Customizing Redhat/Oracle Linux CDROMs, ISOs and USBs - Part 1

Redhat/Oracle Linux custom CDROMs, ISOs and USBs can be very useful... They speed up server installation with predefined kickstart files; they reduce distributions to the few hundreds of MB you really need; they provide easy customization for configurations that are not supported by anaconda's initial setup program or your distribution (e.g. here) and they might be enhanced with additional RPMs and custom scripts. This few posts demonstrate how to modify Oracle Linux ISOs and how to use them.

Obviously if you are dealing with a large number of servers and VMs, using RPM repositories with PXE, xenpvnetboot or templates is the way to go. But if you are dealing with only a few VMs on your laptop or with manual server installation, custom ISOs are simple and very fast. You can literally create one in less than 10 minutes. This first part will be presenting how to customize an ISO with a simple kickstart file. It will be using the Oracle Linux 7 Early Adopter ISO but other Redhat Based distributions and other releases are not much different...

Extracting the distribution

In order to customize the distribution, you must download it and extract its content to a directory; we will use a directory named OL7 below:
mkdir /tmp/iso

sudo mount -o loop \
     linux/OracleLinux-R7-U0-Server-x86_64-dvd.iso \
[sudo] password for gregory: 
mount: /dev/loop0 is write-protected, mounting read-only

mkdir OL7
sudo cp -Rp /tmp/iso/* OL7
sudo umount /tmp/iso

Adding a kickstart file

To customize the ISO, add a kickstart file to the root of the distribution. You should be able to manage most aspects of the installation from that file and the various kickstart directives. If you don't, you should even be able to deploy and execute custom scripts. Below is an example of a configuration file that:
  • perform the installation from the CDROM
  • configure the first available network link with DHCP
  • change the keyboard to french
  • define the root password as manager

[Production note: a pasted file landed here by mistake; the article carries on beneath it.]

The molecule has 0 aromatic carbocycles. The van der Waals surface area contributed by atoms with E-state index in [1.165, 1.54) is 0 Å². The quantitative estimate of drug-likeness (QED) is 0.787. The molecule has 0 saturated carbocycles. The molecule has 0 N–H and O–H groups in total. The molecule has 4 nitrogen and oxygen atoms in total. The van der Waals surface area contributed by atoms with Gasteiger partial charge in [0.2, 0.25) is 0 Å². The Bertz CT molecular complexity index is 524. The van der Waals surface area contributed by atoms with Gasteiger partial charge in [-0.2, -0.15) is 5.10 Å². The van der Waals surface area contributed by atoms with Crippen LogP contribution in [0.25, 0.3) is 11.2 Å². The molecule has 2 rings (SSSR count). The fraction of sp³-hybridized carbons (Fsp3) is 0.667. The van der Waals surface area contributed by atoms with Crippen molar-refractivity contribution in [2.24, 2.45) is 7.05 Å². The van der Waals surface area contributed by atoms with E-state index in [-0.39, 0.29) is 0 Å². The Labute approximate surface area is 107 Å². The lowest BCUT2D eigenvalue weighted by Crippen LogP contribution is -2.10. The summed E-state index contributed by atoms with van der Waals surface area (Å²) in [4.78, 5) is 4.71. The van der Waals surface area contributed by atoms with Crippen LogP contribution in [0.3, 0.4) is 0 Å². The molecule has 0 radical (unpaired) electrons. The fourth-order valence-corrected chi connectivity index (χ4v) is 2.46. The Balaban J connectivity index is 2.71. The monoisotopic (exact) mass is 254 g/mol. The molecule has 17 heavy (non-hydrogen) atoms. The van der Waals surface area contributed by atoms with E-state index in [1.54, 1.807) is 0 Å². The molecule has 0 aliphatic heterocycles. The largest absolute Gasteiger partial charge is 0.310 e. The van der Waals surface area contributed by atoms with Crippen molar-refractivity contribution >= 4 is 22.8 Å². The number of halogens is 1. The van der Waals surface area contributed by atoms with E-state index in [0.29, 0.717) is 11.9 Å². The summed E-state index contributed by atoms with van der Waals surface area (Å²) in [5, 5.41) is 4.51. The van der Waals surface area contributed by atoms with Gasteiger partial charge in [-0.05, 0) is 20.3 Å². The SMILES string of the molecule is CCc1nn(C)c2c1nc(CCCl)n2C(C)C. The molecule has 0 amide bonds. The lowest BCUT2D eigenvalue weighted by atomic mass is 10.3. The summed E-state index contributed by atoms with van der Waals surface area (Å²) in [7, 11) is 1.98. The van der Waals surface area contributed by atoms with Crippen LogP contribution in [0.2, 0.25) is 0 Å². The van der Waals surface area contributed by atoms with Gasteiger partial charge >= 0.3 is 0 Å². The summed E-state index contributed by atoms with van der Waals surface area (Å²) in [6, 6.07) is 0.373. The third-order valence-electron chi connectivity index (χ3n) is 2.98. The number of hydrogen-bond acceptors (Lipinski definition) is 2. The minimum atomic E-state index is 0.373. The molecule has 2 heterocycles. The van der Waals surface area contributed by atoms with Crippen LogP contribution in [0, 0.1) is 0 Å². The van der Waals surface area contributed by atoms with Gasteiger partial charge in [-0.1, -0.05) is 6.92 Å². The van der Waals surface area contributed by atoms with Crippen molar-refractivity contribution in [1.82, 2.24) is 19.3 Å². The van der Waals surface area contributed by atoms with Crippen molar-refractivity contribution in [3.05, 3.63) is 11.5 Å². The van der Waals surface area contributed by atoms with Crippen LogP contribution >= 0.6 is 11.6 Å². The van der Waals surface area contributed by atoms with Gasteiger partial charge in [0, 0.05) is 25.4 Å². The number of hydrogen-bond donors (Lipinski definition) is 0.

• disable SELinux
  • set the timezone
  • erase the content of /dev/sda and install Linux on it with the default layout
  • avoid running the initial setup program
  • shutdown the server once the installation done
cd OL7
sudo cat ks.cfg 
lang en_US.UTF-8
keyboard fr
network --onboot yes --device link --bootproto dhcp --noipv6
rootpw manager
firewall --service=ssh
authconfig --enableshadow --passalgo=sha512
selinux --disabled
timezone Europe/Paris --isUtc --nontp
bootloader --location=mbr --boot-drive=sda
clearpart --all --initlabel
firstboot --disabled

Customizing the boot menu

You can add a menu in the isolinux/isolinux.cfg file so that you can boot with the kickstart file as a parameter. Add the section below to the file:
label auto
  menu label Oracle Linux 7.0 ^Kickstart install
  menu default
  kernel vmlinuz
  append initrd=initrd.img inst.ks=cdrom:/ks.cfg inst.stage2=hd:LABEL=OL-7.0\x20Server.x86_64 
Note 1:
Don't forget to remove the menu default directive from the menu it is attached to; If you want to speed up the installation, you can also change timeout 600 to timeout 100
Note 2:
It's important you reference the disk label in the inst.stage2 as you will name it when creating the ISO file.

Rebuilding the ISO

To end with the process, create the ISO from the directory you've been working with, i.e. OL7:
sudo  mkisofs -r -T -J -V "OL-7.0 Server.x86_64" \
    -b isolinux/isolinux.bin -c isolinux/ \
    -no-emul-boot -boot-load-size 4 -boot-info-table \
    -o /tmp/OracleLinux7.iso OL7/

sudo implantisomd5 /tmp/OracleLinux7.iso
checkisomd5 /tmp/OracleLinux7.iso
If you don't have access to the command above, make sure the genisoimage and isomd5sum RPMs have been installed on your system.

Testing your ISO

Last but not least, you can test your new installation as well as the associated options:

Redhat Enterprise Linux 7
Installation Guide
Chapter 23. Kickstart Installations


  1. We found that using 'inst.ks=cdrom:/ks.cfg' doesn't always work when for example the iso is on a usb or there are multiple cdroms. Instead we used something like this ''inst.ks=hd:LABEL=OL-7.0\x20Server.x86_64:/ks.cfg' which works in those cases too.


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